What To Do Immediately After a Motor Vehicle Accident

Man using smartphone after traffic accident

According to the latest statistics, one bright spot in the COVID-19 pandemic has been a sharp reduction in the number of motor vehicle injuries reported in Ontario, as drivers quarantined and stayed off the roads. With the ongoing rollout of vaccines and the gradual re-opening of businesses, we can sadly predict that more people will be driving, and getting into accidents. Whether due to a lack of recent driving practice, or simply a greater volume of traffic, the risks of being involved in a collision are increasing.

While I have written previously about steps you can take to stay safe while driving, this is also a timely opportunity for a refresher on the important steps to follow if you are involved in a collision on the road in Ontario.

Stay calm, and collect all of the information you may need

If you are involved in a motor vehicle accident, try to stay calm. Dial 911 right away if anyone is obviously injured. If there are no immediately-apparent injuries, put on your hazard lights and safely exit your vehicle to examine the damage. Be aware that there will be “live” traffic flowing around you, so be careful when opening your door and exiting and viewing the vehicles. If the collision appears to be minor (there is little damage to the vehicles and no one claims to have been injured), take pictures of the cars as they rest on the roadway and then consider driving them to a safe place off the roadway to exchange driver information. Even if the contact between vehicles was minimal, you must be sure to obtain driver’s license, vehicle registration and insurance information from all involved drivers. (Pro tip: taking photos with your smart phone is faster and easier than writing the information down on paper.) Take pictures of the damage to all the cars and if possible zoom out to capture the license plate in the photos. If at that point no one is saying they are injured, proceed to the nearest Collision Reporting Centre.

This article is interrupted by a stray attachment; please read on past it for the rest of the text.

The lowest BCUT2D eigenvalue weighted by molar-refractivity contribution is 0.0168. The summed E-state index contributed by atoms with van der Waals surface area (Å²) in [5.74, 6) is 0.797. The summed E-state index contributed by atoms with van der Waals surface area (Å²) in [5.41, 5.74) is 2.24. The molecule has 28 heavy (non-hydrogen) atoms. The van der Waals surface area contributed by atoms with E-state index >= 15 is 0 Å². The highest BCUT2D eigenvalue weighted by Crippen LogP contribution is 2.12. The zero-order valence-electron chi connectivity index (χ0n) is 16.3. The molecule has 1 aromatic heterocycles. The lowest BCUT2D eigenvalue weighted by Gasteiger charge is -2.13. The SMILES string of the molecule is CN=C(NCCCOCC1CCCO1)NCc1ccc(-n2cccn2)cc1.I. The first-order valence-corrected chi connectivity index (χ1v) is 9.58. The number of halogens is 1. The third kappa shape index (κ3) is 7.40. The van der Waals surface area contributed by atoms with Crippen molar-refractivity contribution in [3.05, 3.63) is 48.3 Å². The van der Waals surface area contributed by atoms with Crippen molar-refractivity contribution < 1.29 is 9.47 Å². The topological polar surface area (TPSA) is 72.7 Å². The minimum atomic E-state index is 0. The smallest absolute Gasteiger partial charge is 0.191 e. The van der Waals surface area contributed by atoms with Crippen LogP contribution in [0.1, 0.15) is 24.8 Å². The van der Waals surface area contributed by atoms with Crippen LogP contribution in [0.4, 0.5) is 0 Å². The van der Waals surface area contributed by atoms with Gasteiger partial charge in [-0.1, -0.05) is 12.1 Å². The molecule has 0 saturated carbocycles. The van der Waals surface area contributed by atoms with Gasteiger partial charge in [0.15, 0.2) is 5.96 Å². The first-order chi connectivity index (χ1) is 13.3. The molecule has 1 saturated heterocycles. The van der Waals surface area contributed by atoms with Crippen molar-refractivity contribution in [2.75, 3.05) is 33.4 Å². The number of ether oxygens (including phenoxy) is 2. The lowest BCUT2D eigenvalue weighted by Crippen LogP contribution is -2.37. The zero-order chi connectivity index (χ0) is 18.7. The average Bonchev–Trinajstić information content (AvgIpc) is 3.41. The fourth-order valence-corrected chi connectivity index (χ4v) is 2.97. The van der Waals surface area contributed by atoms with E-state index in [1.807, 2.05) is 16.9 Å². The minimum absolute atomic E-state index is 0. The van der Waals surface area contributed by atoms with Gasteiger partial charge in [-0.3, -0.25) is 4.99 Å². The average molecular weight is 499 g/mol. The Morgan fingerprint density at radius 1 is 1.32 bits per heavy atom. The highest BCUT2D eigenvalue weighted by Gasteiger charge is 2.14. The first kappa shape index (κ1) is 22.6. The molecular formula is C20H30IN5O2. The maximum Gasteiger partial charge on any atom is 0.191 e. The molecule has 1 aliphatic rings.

Whether you attend at a Collision Reporting Centre or not, it’s critically important to contact your insurance provider within 7 days in order to begin the accident benefits claim process.

Seek help immediately for any injury victims

If at any time anyone indicates that they are injured, do not move them. Call 911 immediately. If the injured person is still in their vehicle, try to make them comfortable, and do not move them unless they are in imminent danger. Even in cases of imminent danger, it is strongly recommended to let someone with appropriate first aid response training determine whether and how to move the injured victim. If an injured person has already exited their vehicle, they should move to the side of the road and stay safely away from the accident scene. In the meantime take photos (or ask someone else to take the pictures) and gather the information noted above. Do not move the cars until the police arrive and say it is okay to do so.

Alert other drivers

Sadly, roadside accidents seem to be a “magnet” for more accidents in their wake. While you wait for police to arrive, be sure that your hazard lights are on. If you carry flares or other signaling devices such as warning triangles, place them out to warn motorists of the accident scene. If you don’t have a flare or triangle, you can tie bright clothing to your trunk or antenna to warn other motorists. It is not recommended that you direct traffic, but if you choose to do so, be sure to stay visible and use a tool such as a flashlight. Everyone else should stay well away from the vehicles and off the roadway so as to avoid being hit if another driver veers at the last second to avoid the accident scene.